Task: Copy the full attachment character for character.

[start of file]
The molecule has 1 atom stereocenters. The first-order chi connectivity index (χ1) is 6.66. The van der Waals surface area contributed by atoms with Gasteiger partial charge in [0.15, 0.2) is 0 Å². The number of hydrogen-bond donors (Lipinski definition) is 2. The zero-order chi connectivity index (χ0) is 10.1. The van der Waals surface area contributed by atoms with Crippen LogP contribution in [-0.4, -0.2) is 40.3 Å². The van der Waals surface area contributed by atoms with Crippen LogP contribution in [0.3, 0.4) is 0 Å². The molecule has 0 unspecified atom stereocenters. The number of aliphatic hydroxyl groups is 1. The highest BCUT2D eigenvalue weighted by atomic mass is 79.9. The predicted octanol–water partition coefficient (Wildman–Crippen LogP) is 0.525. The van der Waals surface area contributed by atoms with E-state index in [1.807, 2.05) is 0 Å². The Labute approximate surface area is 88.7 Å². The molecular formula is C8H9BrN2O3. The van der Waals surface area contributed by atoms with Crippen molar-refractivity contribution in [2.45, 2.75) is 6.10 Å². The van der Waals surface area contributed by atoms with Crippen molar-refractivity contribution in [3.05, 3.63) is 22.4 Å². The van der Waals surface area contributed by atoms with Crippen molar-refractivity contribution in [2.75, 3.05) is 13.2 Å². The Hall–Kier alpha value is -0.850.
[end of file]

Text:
The molecule has 1 atom stereocenters. The first-order chi connectivity index (χ1) is 6.66. The van der Waals surface area contributed by atoms with Gasteiger partial charge in [0.15, 0.2) is 0 Å². The number of hydrogen-bond donors (Lipinski definition) is 2. The zero-order chi connectivity index (χ0) is 10.1. The van der Waals surface area contributed by atoms with Crippen LogP contribution in [-0.4, -0.2) is 40.3 Å². The van der Waals surface area contributed by atoms with Crippen LogP contribution in [0.3, 0.4) is 0 Å². The molecule has 0 unspecified atom stereocenters. The number of aliphatic hydroxyl groups is 1. The highest BCUT2D eigenvalue weighted by atomic mass is 79.9. The predicted octanol–water partition coefficient (Wildman–Crippen LogP) is 0.525. The van der Waals surface area contributed by atoms with E-state index in [1.807, 2.05) is 0 Å². The Labute approximate surface area is 88.7 Å². The molecular formula is C8H9BrN2O3. The van der Waals surface area contributed by atoms with Crippen molar-refractivity contribution in [2.45, 2.75) is 6.10 Å². The van der Waals surface area contributed by atoms with Crippen molar-refractivity contribution in [3.05, 3.63) is 22.4 Å². The van der Waals surface area contributed by atoms with Crippen molar-refractivity contribution in [2.75, 3.05) is 13.2 Å². The Hall–Kier alpha value is -0.850.